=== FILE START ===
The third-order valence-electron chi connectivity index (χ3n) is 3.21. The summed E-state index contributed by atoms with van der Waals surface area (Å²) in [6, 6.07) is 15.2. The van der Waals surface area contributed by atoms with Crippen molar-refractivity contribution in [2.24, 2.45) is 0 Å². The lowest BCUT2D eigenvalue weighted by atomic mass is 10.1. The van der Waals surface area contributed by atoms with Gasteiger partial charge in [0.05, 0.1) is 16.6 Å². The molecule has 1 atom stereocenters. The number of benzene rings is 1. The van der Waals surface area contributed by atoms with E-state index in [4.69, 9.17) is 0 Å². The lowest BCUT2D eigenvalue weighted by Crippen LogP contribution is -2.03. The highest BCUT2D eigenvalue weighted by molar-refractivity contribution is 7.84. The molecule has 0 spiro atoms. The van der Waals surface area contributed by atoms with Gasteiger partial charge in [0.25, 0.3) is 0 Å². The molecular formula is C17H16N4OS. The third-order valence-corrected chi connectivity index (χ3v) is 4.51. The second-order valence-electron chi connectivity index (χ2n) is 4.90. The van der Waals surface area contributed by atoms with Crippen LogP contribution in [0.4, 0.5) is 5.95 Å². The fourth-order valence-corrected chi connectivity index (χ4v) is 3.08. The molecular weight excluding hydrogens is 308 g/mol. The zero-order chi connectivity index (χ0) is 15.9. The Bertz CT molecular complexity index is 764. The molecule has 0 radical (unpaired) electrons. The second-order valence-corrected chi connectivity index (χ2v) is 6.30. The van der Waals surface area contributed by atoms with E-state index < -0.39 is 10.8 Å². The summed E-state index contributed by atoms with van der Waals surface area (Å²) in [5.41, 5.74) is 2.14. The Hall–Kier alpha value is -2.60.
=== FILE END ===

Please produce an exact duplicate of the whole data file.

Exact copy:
The third-order valence-electron chi connectivity index (χ3n) is 3.21. The summed E-state index contributed by atoms with van der Waals surface area (Å²) in [6, 6.07) is 15.2. The van der Waals surface area contributed by atoms with Crippen molar-refractivity contribution in [2.24, 2.45) is 0 Å². The lowest BCUT2D eigenvalue weighted by atomic mass is 10.1. The van der Waals surface area contributed by atoms with Gasteiger partial charge in [0.05, 0.1) is 16.6 Å². The molecule has 1 atom stereocenters. The number of benzene rings is 1. The van der Waals surface area contributed by atoms with E-state index in [4.69, 9.17) is 0 Å². The lowest BCUT2D eigenvalue weighted by Crippen LogP contribution is -2.03. The highest BCUT2D eigenvalue weighted by molar-refractivity contribution is 7.84. The molecule has 0 spiro atoms. The van der Waals surface area contributed by atoms with Gasteiger partial charge in [0.25, 0.3) is 0 Å². The molecular formula is C17H16N4OS. The third-order valence-corrected chi connectivity index (χ3v) is 4.51. The second-order valence-electron chi connectivity index (χ2n) is 4.90. The van der Waals surface area contributed by atoms with Crippen LogP contribution in [0.4, 0.5) is 5.95 Å². The fourth-order valence-corrected chi connectivity index (χ4v) is 3.08. The molecular weight excluding hydrogens is 308 g/mol. The zero-order chi connectivity index (χ0) is 15.9. The Bertz CT molecular complexity index is 764. The molecule has 0 radical (unpaired) electrons. The second-order valence-corrected chi connectivity index (χ2v) is 6.30. The van der Waals surface area contributed by atoms with E-state index < -0.39 is 10.8 Å². The summed E-state index contributed by atoms with van der Waals surface area (Å²) in [5.41, 5.74) is 2.14. The Hall–Kier alpha value is -2.60.